By the 1938—1939 school year, Negro teachers' salaries had increased to about 70% of that of white teachers, and by the 1948 1949 school year, salaries were almost equal. At this later date, the per-pupil valuation of Negro school property was still only about one-third that of the white schools.
Of those persons over 25 years old at the time of the 1960 census, the proportion of Negroes with no schooling whatever was twice that of whites in Gaston County; the proportion of Negroes with four or less years of education was slightly less than twice that of whites.
In 1962, Gaston County changed its system of registration and required a general reregistration of all voters. North Carolina law provides that '(e) very person presenting himself for registration shall be able to read and write any section of the Constitution in the English language.' N.C.Const., Art. VI, § 4; see n. 3, supra. The State Supreme Court has described this requirement as 'relatively high, even after more than a half century of free public schools and universal education,' Bazemore v. Bertie County Board of Elections, 254 N.C. 398, 402, 119 S.E.2d 637, 641 (1961),11 and a Negro minister active in voter registration testified that it placed an especially heavy burden on the County's older Negro citizens. Appendix 131—132. It was publicized throughout the County that the literacy requirement would be enforced. A registrar told a Negro leader not to bring illiterates to register. Some Negroes who attempted to register were, in fact, rejected because they could not pass the test, and others did not attempt to register, knowing that they could not meet the standard.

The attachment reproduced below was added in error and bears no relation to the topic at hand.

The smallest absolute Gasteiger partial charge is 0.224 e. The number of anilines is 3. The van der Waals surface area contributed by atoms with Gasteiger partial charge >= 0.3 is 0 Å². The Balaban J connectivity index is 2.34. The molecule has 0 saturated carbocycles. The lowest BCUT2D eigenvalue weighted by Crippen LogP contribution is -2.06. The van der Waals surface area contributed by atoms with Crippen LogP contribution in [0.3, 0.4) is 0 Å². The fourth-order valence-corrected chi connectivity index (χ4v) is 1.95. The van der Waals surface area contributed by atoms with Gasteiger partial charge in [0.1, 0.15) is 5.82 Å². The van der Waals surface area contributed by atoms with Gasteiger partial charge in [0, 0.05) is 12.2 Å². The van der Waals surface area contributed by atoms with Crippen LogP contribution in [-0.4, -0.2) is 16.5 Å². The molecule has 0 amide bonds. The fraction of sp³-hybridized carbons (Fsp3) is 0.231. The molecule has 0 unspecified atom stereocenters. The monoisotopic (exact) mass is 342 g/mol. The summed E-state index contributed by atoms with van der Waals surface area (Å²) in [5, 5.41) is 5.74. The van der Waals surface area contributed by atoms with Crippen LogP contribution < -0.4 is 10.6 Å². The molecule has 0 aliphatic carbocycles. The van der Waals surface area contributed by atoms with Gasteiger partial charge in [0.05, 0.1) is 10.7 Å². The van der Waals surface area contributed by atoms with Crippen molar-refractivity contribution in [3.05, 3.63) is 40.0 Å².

With this evidence, the Government had not only put its contention in issue, but had made out a prima facie case. It is only reasonable to infer that among black children compelled to endure a segregated and inferior education, fewer will achieve any given degree of literacy than will their better-educated white contemporaries.12 And on the Government's showing, it was certainly proper to infer that Gaston County's inferior Negro schools provided many of its Negro residents with a subliterate education, and gave many others little inducement to enter or remain in school.